Luck of the neighborhood draw

I’m a senior set to graduate this spring and I consider myself lucky. One of my classmates has to live in a basement room while literally hundreds of underclassmen had the option this same year of living in aboveground, well-ventilated and centrally-located housing. My friend has recently been able to move out of his room only because he protested his housing situation on extremely desperate grounds.

Way back when, my friend truly appreciated his single in the Frosh Quad, and during the following two years, he lived in a comparable room in Carter House. However, when he showed up this past fall, he found that his basement room was dangerously isolated in a dingy subterranean corridor and located beneath twin toilets whose plumbing (and its contents) ran nosily through his room at all hours. He eventually pursued off-campus housing at extra expense.

I was also shocked to find someone residing in what basically amounts to the College’s biggest closet. The room is in Wood House and, though opening to a spacious common room, it has absolutely no windows. The resident of this room will surely find it necessary to leave his door opened if he expects any sort of ventilation while asleep. This could compromise his safety and privacy. Moreover, hours on end of working without natural light can cause optical trauma as well as mild depression.

An upperclassman faced with such dismal housing might at least indulge in the support system offered by his glorious cluster – right? No dice. During my own forays into campus life, I discovered that my College Council neighborhood representative didn’t even know that I lived in her constituency, nor did my Baxter Fellow connect with her respective house. I also figured out that neighborhood-sponsored events, aside from drawing members of other neighborhoods, do little else than run up debt. And absolutely nobody – nobody – cares about the Cluster Cup.

And so I ask: What kind of a residential system makes certain upperclassmen choose from rooms that are not as well situated or – dare I say it – as humane as rooms to which underclassmen in other neighborhoods have access? Without a doubt, Spencer Neighborhood offers the best housing in terms of location and room quality, while Dodd and Wood neighborhoods include some awkward housing choices. When Spencer Neighborhood sophomores have access to spacious singles in West Hall, while some Wood Neighborhood seniors get stuck with far-off, hermetically sealed or basement rooms, there’s got to be a problem.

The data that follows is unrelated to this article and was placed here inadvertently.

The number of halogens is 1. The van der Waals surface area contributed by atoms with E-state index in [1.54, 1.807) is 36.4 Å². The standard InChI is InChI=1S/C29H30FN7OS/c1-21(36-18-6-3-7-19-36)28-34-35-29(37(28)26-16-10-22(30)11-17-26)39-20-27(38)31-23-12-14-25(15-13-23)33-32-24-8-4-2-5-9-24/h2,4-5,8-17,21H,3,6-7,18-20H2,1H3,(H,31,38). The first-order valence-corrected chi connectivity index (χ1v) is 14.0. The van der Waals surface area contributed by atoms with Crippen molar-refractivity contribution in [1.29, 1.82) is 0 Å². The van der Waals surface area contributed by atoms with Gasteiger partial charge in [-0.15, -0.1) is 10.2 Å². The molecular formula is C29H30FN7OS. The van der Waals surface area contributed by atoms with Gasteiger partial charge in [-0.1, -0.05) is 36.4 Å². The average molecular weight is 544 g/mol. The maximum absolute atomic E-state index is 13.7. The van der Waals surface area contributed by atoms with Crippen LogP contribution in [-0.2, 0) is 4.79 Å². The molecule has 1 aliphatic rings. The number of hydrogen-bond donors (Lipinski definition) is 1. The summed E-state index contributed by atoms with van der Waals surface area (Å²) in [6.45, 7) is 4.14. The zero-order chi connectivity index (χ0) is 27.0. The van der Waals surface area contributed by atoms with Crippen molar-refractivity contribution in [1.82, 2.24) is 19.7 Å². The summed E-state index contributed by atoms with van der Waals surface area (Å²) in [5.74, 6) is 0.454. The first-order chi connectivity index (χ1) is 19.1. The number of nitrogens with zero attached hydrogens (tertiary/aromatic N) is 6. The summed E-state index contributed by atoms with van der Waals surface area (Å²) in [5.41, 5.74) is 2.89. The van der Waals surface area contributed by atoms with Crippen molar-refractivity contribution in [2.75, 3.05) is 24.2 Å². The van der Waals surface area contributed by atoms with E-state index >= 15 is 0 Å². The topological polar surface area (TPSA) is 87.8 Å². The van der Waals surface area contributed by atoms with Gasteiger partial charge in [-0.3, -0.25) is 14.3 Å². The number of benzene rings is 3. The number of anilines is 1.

If you are a first-year and can’t afford either the cost of apartment housing or abandoning your meal plan, you’re best off in Spencer Neighborhood, with Currier being a close second. For those members of the remaining neighborhoods who are uninterested in either roommates or co-op housing, I advise the following: Wood members should avoid Agard House and Garfield House. Otherwise, you’ll be more than several minutes away from the nearest dining hall, and if you’re taking classes anywhere east of Hoxsey Street or just want to get to a library, expect the snow-covered marches you’ll be making in the winter to take up to 20 below-freezing minutes. Same goes for the Dodd unfortunates who end up housed in Tyler House or Tyler Annex, which are even farther off.

If you’re an upperclassman already housed in these far-off locales, I guess the founders of the neighborhood system figured that your neighborhood pride should have you all smiles as you walk pass by those lowerclassmen in Spencer Neighborhood who live in Morgan and West Halls, which are centrally-located and mere seconds away from Paresky Center and Spring Street.

My point exactly? If anyone knows anything about Williams, it’s that our friendships and not our physical location inform our social circles. Neighborhood housing’s biggest enemies remain our abilities to associate with our teammates, to choose co-op or off-campus housing and to access methods of social networking like cell phones and Facebook. That is, I have yet to meet an upperclassman rely on his neighborhood when selecting his own social circle. And even though my subterranean friend is extremely unlucky, I’d nevertheless say his case remains emblematic of the inequities that many of us have faced because Williams’ neighborhood system is imposed on housing that wasn’t originally designed with such a system in mind.

If my parents pay the same money for housing, why should I be at a disadvantage when compared to underclassmen? College administrators should be aware that word will get out to prospective students about these sorts of avoidable housing inequities. If you want an architecturally equitable neighborhood system, you’re still better off at Yale.

Andrés López ’09 is an English and philosophy major from El Paso, Texas.